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Unfortunately, getting a traffic ticket is not that uncommon of an experience. If this is your first one, however, you likely have questions and concerns about what happens after the officer pulls you over and issues you one.
Each state, county and city makes its own laws and regulations regarding traffic tickets, so the following information is general only. The post-ticket procedures may differ in your jurisdiction.
Paying Your Ticket
Most jurisdictions allow you to pay your ticket’s fine online or by snail mail if it’s for a relatively minor offense such as speeding. Check your ticket to see if it lists a fine amount and, if so, what you need to do to pay it. While paying your ticket will save you the hassle of going to court, however, it’s never a good idea to do so. Why? Because most people don’t realize that by paying your ticket, you plead guilty to the charge(s) it represents.
By admitting guilt, you wind up with a traffic conviction on your record that could come back to haunt you. Most states have a point system whereby points are assessed against your driver’s license whenever you are convicted of a traffic violation. The number of points can range from one to 12 depending on the type and severity of the violation.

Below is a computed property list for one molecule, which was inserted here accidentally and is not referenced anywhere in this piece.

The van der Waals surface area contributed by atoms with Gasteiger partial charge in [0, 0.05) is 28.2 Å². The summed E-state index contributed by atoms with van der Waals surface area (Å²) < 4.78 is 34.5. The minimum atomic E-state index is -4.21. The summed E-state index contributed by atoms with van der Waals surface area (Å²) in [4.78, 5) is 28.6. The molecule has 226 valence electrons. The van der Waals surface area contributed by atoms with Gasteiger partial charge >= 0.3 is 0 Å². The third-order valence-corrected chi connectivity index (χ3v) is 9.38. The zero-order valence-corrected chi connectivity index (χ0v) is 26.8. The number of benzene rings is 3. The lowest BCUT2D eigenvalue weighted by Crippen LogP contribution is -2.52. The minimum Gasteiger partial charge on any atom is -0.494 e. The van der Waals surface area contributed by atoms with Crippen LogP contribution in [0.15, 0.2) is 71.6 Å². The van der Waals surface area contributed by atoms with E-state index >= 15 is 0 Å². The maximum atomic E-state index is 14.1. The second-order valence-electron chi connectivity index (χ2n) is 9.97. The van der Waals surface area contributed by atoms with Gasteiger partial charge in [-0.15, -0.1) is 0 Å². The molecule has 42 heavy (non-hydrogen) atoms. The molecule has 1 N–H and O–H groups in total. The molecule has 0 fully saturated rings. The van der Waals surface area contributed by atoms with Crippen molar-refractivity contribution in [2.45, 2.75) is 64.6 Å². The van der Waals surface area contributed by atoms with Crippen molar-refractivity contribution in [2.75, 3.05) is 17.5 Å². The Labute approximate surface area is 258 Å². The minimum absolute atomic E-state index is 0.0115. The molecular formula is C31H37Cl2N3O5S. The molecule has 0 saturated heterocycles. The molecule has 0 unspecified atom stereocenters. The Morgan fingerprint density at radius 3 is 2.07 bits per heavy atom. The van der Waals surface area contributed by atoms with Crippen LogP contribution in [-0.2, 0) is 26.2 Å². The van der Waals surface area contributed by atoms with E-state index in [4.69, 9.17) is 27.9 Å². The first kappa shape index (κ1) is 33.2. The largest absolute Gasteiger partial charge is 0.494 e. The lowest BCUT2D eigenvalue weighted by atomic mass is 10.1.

If you accumulate too many points in a certain amount of time, usually somewhere between nine and 18 months, the state administratively suspends your license. Getting it reinstated can cost you a lot of time and money.
Going to Court
If you wish to dispute your ticket, you will need to go to court and plead not guilty to the charge(s). You will also need to go to court if the charge(s) on your ticket require a mandatory court appearance. Your ticket should show this if, instead of a fine amount, it lists the court where you need to go to and the date and time you need to appear.
Your first appearance will be what’s called an arraignment. The judge will tell you the charges against you and ask you how you wish to plead. When you plead not guilty, this means you want the judge to hear the reasons why you believe he or she should either dismiss the charges or acquit you of them. The judge may well set a new court date for this trial.
Hiring a Lawyer
Despite the fact that most people don’t take traffic tickets too seriously, you would do
well to hire an experienced local traffic ticket lawyer to represent you whenever you get one. The legal fees you pay may well be offset by, or even less than, the fines, court costs and even the increased auto insurance premiums you will pay by receiving a conviction. Consider a lawyer from The Law Offices of Mark T. Hurt if you are looking for a speeding ticket lawyer in Emporia, Va.